– Vogue’s recent list includes one person who is not like others, a transgender cyclist.
– British Cycling has an open category for transgender people.
– Male transsexuals have an advantage in physical sport due to biology.
Debbie Hayton, a transsexual schoolteacher and journalist, responds to the controversial decision of Vogue to include just one sportswoman in its list of 25 “powerhouse” women, and he is actually a man. Hayton challenges activists who claim that transwomen are somehow women and explains the implications of Vogue’s commentary. She argues that British Cycling has gone out of its way to be inclusive, and that there is no ban on transgender athletes in the sport. However, she believes that male transsexuals should not impose themselves on the female category.
Hayton further suggests that gender identity ideology is like a quasi-religious doctrine and explains that male transsexuals have an advantage in physical sport due to their biological sex. She concludes that the burden of proof is on those who think differently.
Two blank lines.
The Spectator‘s Debbie Hayton – a transsexual schoolteacher and journalist who believes in the reality of biological sex – responds to the controversial decision of Vogue to include just one sportswoman in its list of 25 “powerhouse” women, and he is actually a man. Here’s an excerpt.
Vogue magazine’s recent “powerhouse” of 25 “women [who are] defining – and redefining – Britain in 2023” includes one person who is not like the others. Emily Bridges is no more a woman than I am, but the transgender cyclist is the only sporting figure to have made the cut. What a kick in the teeth to the Lionesses recently returned from Australia.
We have become all too familiar with the unfolding scandal of male people displacing females in categories they thought were their own. Listening to the nonsense used by activists to justify their assertions that transwomen are somehow women is tiring and dispiriting, but we need to challenge them if we are to push back the tide.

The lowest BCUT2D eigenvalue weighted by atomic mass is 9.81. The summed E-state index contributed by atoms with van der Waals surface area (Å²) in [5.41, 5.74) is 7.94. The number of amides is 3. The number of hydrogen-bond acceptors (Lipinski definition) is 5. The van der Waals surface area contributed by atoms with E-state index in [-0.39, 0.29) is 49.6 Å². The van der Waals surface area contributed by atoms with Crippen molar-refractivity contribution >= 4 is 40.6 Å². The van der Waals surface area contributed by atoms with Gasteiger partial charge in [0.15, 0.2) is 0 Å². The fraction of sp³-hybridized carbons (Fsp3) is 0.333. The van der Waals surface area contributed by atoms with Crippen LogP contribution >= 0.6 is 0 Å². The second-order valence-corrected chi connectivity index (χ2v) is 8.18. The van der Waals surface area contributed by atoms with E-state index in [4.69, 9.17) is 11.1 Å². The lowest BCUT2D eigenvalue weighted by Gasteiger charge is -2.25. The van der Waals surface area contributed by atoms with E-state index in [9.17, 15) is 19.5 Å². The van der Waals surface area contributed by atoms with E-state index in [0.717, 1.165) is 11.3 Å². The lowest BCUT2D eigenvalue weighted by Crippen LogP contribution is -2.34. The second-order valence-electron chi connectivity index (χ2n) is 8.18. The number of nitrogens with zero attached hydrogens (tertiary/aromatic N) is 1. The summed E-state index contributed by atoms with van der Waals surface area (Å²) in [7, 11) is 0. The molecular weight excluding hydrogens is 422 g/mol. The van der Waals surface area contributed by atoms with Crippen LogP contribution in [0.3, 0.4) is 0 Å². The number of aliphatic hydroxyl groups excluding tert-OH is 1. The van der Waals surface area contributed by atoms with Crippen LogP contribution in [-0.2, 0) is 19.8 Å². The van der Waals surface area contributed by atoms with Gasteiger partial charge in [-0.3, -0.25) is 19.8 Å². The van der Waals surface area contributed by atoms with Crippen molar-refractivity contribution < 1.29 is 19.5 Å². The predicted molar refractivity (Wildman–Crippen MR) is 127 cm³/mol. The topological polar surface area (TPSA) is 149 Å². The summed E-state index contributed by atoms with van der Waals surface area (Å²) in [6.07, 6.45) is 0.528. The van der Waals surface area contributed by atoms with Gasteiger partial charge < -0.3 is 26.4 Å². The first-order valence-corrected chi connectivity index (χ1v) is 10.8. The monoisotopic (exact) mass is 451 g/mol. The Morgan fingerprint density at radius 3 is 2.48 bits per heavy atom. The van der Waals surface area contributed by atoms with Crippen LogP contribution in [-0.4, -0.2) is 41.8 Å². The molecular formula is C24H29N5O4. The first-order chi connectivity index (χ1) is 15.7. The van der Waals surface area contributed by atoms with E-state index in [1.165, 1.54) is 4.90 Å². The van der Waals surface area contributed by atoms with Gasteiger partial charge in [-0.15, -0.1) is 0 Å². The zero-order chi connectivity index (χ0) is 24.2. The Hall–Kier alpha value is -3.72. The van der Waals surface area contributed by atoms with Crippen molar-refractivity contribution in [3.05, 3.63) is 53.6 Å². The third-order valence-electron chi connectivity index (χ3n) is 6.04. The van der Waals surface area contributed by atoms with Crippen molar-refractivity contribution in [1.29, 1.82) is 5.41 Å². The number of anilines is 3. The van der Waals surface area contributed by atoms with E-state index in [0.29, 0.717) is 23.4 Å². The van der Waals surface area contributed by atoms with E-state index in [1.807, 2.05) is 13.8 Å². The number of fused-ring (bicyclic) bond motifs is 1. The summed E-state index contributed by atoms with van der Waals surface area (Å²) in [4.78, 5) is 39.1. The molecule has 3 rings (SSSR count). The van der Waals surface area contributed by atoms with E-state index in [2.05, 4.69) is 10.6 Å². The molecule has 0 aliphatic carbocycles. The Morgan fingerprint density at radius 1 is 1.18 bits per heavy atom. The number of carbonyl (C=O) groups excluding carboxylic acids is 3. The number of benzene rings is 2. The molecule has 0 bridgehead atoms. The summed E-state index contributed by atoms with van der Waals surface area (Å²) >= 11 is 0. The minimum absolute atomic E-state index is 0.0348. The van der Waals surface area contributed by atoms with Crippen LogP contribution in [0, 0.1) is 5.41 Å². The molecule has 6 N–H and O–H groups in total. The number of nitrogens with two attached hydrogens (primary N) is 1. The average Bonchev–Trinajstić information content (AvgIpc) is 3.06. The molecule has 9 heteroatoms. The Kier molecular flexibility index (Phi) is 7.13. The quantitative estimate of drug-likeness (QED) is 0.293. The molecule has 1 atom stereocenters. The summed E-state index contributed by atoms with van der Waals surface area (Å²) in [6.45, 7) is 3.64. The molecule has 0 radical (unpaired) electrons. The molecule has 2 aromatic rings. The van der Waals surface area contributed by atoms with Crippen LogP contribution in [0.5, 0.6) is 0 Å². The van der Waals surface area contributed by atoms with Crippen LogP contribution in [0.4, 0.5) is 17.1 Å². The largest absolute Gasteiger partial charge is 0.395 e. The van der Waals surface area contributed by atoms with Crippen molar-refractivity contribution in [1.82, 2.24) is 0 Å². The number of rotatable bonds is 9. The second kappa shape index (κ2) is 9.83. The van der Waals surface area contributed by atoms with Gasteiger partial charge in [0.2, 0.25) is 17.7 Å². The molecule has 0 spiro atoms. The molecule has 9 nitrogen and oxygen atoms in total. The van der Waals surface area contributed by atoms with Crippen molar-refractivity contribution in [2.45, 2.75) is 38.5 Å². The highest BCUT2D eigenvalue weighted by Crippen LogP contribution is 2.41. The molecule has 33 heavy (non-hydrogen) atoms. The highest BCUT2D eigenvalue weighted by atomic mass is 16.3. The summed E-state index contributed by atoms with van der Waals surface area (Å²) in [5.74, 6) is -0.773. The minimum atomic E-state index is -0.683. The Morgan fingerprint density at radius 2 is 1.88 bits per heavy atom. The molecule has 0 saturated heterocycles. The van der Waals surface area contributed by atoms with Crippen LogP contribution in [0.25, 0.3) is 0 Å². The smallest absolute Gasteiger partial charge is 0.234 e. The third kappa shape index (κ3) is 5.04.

Vogue’s commentary is disingenuous. According to the magazine, “the British Cycling Federation banned transgender athletes from the sport”. But nobody is banning Bridges from cycling. British cycling has gone out of its way to be inclusive – it has an “open category” which anyone can ride in, transgender people included.
But that is not Bridges wants, presumably because it means racing against men. Writing for Vogue, the cyclist announced that, “I’m divesting from the sport – I have to”. But why should Bridges even think that the female category was ever appropriate? Bridges is young, but it’s not only youngsters who mistake fantasy for reality. The truth is the same as it has ever been – there are two sexes and in physical sport one sex has an advantage over the other. That is why British Cycling retains a separate female category. The governing body also maintains separate classes for children – another group at a disadvantage. If male transsexuals feel that transition has hampered their performance, they could campaign for a separate category of their own and not try to impose themselves on another group.
Bridges, however, sees things differently: “Trans inclusion in sports has long been a highly contentious issue due to unsubstantiated concerns about transgender women having a physical advantage over cisgender women.” Taking issue with that statement is like debating with a young-earth creationist who claims the evidence for evolution is inconclusive, and the fossils were left behind by the Great Flood. Increasingly, it seems to me that when we take on gender identity ideology, we are up against a quasi-religious doctrine.
Of course, male transsexuals have an advantage in physical sport. We are on average bigger, stronger and faster than women, because we are male and women are female. No research that I could possibly envisage would overturn that self-evident truth, and in the meantime the burden of proof is on those who think otherwise.
Worth reading in full.